Note: This concludes the series, “God’s Emotions: Why the Biblical God is so Very Human.” Parts 1-8 are available at this website. Or to obtain the whole series as a Word document email vt at valerietaricodotcom.
Man is, and always has been, a maker of gods. It has been the most serious and significant occupation of his sojourn in the world. -- John Burroughs
Almost two hundred years ago, a young European Christian, trained in theology, set off on a voyage around the world. When he left England, he did not doubt the literal truth of the Bible, and in fact during the trip he quoted the Word of God as a moral authority. But he returned with questions. He spent the next twenty years assembling the vast array of detailed observations that he had made as the ship’s naturalist into a scientific theory that rocked the world—and his own Anglican orthodoxy. In the end, Charles Darwin had many things to say, some with no small regret, this among them:
I had no intention to write atheistically, but I own that I cannot see as plainly as others do, and as I should wish to do, evidence of design and beneficence on all sides of us. There seems to me too much misery in the world. I cannot persuade myself that a beneficent and omnipotent God would have designedly created the Ichneumonidae [a parasitic wasp] with the express intention of their feeding within the living bodies of caterpillars or that a cat should play with mice.[i]
Lately Richard Dawkins put the point more forcefully:
“The universe we observe has precisely the properties we should expect if there is, at bottom, no design, no purpose, no evil, no good, nothing but blind, pitiless indifference.” — Richard Dawkins (River Out of Eden: A Darwinian View of Life)
Dawkin’s statement feels harsh, even to me, and yet the claim he makes is modest. The universe we observe has the properties we would expect based simply on the natural processes we are able to identify. He makes no claims about what, if anything lies beyond the realm of our observations. Careful, repeated observation of the natural world, however meticulous, will never allow us to say whether there is another realm beyond the reach of our senses and our ability to process information. But they do allow us to understand the intricacies of the natural order, ourselves included. And they allow us to examine our god-concepts in light of what we know about ourselves.
What would we expect god concepts to be like if they were simply a product of evolved human minds? Rather like the ones we have. Pascal Boyer’s book, Religion Explained, outlines the many ways in which our minds are not blank slates. All kinds of efficiencies are built in, in the form of default assumptions and ontological categories that function in some ways like pre-labeled filing systems. We force our life experiences into the categories available to us, and one way we do this is to interpret the world in humanoid terms.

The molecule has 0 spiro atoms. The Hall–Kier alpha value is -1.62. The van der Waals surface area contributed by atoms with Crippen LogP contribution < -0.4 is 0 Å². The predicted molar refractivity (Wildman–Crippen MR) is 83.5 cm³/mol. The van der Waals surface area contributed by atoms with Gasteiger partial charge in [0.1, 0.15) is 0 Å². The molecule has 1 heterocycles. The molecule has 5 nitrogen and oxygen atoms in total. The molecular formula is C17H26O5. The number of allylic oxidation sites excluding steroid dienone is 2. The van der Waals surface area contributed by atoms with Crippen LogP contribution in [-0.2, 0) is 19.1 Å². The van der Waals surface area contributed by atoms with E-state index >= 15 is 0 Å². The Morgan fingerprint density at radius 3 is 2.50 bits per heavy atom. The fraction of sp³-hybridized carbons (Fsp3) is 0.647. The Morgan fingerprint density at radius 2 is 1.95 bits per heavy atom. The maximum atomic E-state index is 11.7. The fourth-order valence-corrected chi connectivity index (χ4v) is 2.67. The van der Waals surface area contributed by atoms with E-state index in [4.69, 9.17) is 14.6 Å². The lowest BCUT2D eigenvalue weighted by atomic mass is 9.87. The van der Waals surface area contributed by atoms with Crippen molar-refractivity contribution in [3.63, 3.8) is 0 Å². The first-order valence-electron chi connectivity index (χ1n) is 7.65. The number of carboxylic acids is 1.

We are a species of social information specialists. Knowledge is our currency, and most of the knowledge we need to survive and thrive in this world comes from other humans. It is collective cultural evolution rather than biological evolution that has let us live long and prosper, outsmart nature’s balance, and populate a whole planet. Our minds reflect this niche—specialized systems in the brain are fine tuned for processing information about other humans.
What would we expect god concepts to be like if they were simply a product of evolved human minds? One such system is our ability to represent the minds of other persons in our own mind. Daniel Dennett makes some interesting observations about this ability in his book, Darwin’s Dangerous Idea. As he points out, if we can’t anticipate the effects of our actions, then we basically have to learn everything by trial and error. How much better it is to be able to represent the external environment in our brains, and then run simulations. We send our teens to driving schools so they can learn on simulators where they don’t have to put real cars at risk – or squander the sixteen years we have put into raising them. Simulations have survival value. Consequently, natural selection has pushed in the direction of more sophisticated simulators. The human mind has particularly sophisticated social simulators. Rather than blurting, “When are you expecting?” we can anticipate how the other person will feel if, in fact, she isn’t pregnant. But in order to do so, we have to be able to represent other human minds – real, potential minds and even imaginary minds--inside our own.